Tertiary

0.03

0.00

0.28

0.003

Household vulnerability indicators

 Not enough money for basic things like food and clothes

1

   

 Have money for food and clothes, short on many other things

0.12

0.06

0.27

< 0.001

 We have most of the important things, but few luxury goods

0.22

0.04

1.25

0.088

Locality Type

 Urban Formal

1

   

 Urban Informal

0.31

0.05

1.95

0.213

 Tribal

0.42

0.08

2.29

0.314

 Rural Formal

2.17

0.40

11.71

0.367

Number of sexual partners in the last 12 months

 One partner

1

   

 Two or more partners

20.42

1.10

379.89

0.043

Age mixing

 Partner five years and older

1

   

 Partner five years younger

0.10

0.01

0.94

0.044

 Partner within 5 years older or younger

0.35

0.13

0.91

0.032

Discussion

This analysis profiled factors associated with self-reported polygamy among women using data from the 2002 nationally representative household survey. The relatively high prevalence of women reporting polygamous marriage in Mpumalanga province followed by Limpopo and KwaZulu-Natal provinces probably reflects the cultural contexts in these provinces. For example, the practise of polygamy is predominant among the Shangaan, Swati and Zulu tribes in South Africa [12, 13], which are found in these provinces.

The findings showed that woman’s lack of education and lack of economic empowerment play predominant roles in polygamous relationships. Elsewhere in Africa evidence shows that involvement in polygamous marriage declines with increase in women’s education from secondary to higher level [3, 9]. This has been attributed to the fact that woman who are more educated are more likely to be economically independent and more likely to have power in relationships and hence are less likely to be in polygamous marriages [3, 14].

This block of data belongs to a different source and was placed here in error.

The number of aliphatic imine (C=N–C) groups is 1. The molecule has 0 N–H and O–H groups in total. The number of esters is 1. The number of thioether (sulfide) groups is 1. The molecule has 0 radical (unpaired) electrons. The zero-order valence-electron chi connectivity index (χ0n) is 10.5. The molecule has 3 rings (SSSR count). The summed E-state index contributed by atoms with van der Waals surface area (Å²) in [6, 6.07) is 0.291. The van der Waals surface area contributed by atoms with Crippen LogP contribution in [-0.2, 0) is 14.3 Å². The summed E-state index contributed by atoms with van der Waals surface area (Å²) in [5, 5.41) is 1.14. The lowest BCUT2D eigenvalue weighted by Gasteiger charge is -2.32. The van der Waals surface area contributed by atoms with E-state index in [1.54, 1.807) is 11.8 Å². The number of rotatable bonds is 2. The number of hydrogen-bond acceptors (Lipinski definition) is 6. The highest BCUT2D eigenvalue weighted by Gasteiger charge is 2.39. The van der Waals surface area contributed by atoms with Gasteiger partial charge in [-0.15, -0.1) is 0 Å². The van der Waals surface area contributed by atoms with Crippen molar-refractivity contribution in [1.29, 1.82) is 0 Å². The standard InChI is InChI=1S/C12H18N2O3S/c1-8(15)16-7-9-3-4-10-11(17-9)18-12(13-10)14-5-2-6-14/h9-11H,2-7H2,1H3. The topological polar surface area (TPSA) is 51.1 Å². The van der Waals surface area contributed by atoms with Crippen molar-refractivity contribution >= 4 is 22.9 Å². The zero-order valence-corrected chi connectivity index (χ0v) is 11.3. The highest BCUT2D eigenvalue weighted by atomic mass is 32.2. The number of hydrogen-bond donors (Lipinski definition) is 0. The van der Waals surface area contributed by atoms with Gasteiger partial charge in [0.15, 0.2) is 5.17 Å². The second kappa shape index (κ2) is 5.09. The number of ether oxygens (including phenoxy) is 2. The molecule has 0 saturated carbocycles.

The findings also revealed that women in polygamous marriages were more likely to reside in financially vulnerable households with less money for food and short on many other things. This probably reflects the economic context of polygamy for the study population, which invariably transfers heavy economic burden to families of polygamous marriages where limited resources need to be stretched. Evidence shows that regardless of cultural differences the practice of polygamy impacts women’s livelihood in complex ways rendering them socially, economically and psychologically vulnerable [15].

Additionally the findings revealed that women in polygamous marriages have older partners. This is in line with evidence which suggests that mostly older males engage in polygamy rather than younger men [14]. Generally, this confirms observed patterns in most African communities where girls became brides shortly after puberty, while men get married at a more advanced age [16]. Typically, in polygamous marriages men often seek younger wives to satisfy their sexual needs. This perception is socially constructed around the assumption of men’s biologically determined greater sexual needs, which requires them to have several and often younger female partners to satisfy those needs [13].

The findings also showed that women in polygamous relationships were more likely to have that multiple sexual partners. It has been suggested that women in polygamous relationship often have clandestine affairs with other men [13]. This may be associated with psychological stress to due to lack of marital partner commitment and / or partner attachment and sexual satisfaction [17, 18]. The main point is that the women in such relationship are often unhappy with their marriage life but are limited by social and economic conditions in which they find themselves. For these reasons, women are more likely to find ways to manoeuvre and strive for wellbeing within the confines of an unhappy marriage [19].

Limitations